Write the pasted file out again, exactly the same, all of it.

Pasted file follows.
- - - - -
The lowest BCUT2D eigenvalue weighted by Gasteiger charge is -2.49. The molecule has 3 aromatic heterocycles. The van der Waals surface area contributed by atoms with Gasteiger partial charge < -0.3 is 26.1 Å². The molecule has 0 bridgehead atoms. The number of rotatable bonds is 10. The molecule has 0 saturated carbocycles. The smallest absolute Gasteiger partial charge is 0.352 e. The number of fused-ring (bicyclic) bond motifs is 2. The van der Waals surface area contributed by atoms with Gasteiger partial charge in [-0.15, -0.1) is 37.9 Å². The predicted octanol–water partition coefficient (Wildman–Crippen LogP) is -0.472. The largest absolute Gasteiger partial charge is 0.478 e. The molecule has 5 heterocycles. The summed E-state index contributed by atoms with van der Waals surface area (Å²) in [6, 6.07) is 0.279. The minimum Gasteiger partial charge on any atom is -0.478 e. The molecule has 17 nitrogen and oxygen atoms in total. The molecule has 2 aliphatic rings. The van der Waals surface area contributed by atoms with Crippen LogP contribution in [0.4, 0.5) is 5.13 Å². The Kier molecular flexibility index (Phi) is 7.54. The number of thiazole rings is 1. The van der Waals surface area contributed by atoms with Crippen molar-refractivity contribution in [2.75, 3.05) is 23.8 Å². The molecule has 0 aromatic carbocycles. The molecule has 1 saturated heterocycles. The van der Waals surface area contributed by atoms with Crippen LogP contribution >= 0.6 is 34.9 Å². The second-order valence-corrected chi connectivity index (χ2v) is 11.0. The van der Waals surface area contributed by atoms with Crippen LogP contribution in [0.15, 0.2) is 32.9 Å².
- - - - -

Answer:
The lowest BCUT2D eigenvalue weighted by Gasteiger charge is -2.49. The molecule has 3 aromatic heterocycles. The van der Waals surface area contributed by atoms with Gasteiger partial charge < -0.3 is 26.1 Å². The molecule has 0 bridgehead atoms. The number of rotatable bonds is 10. The molecule has 0 saturated carbocycles. The smallest absolute Gasteiger partial charge is 0.352 e. The number of fused-ring (bicyclic) bond motifs is 2. The van der Waals surface area contributed by atoms with Gasteiger partial charge in [-0.15, -0.1) is 37.9 Å². The predicted octanol–water partition coefficient (Wildman–Crippen LogP) is -0.472. The largest absolute Gasteiger partial charge is 0.478 e. The molecule has 5 heterocycles. The summed E-state index contributed by atoms with van der Waals surface area (Å²) in [6, 6.07) is 0.279. The minimum Gasteiger partial charge on any atom is -0.478 e. The molecule has 17 nitrogen and oxygen atoms in total. The molecule has 2 aliphatic rings. The van der Waals surface area contributed by atoms with Crippen LogP contribution in [0.4, 0.5) is 5.13 Å². The Kier molecular flexibility index (Phi) is 7.54. The number of thiazole rings is 1. The van der Waals surface area contributed by atoms with Crippen molar-refractivity contribution in [2.75, 3.05) is 23.8 Å². The molecule has 0 aromatic carbocycles. The molecule has 1 saturated heterocycles. The van der Waals surface area contributed by atoms with Crippen LogP contribution >= 0.6 is 34.9 Å². The second-order valence-corrected chi connectivity index (χ2v) is 11.0. The van der Waals surface area contributed by atoms with Crippen LogP contribution in [0.15, 0.2) is 32.9 Å².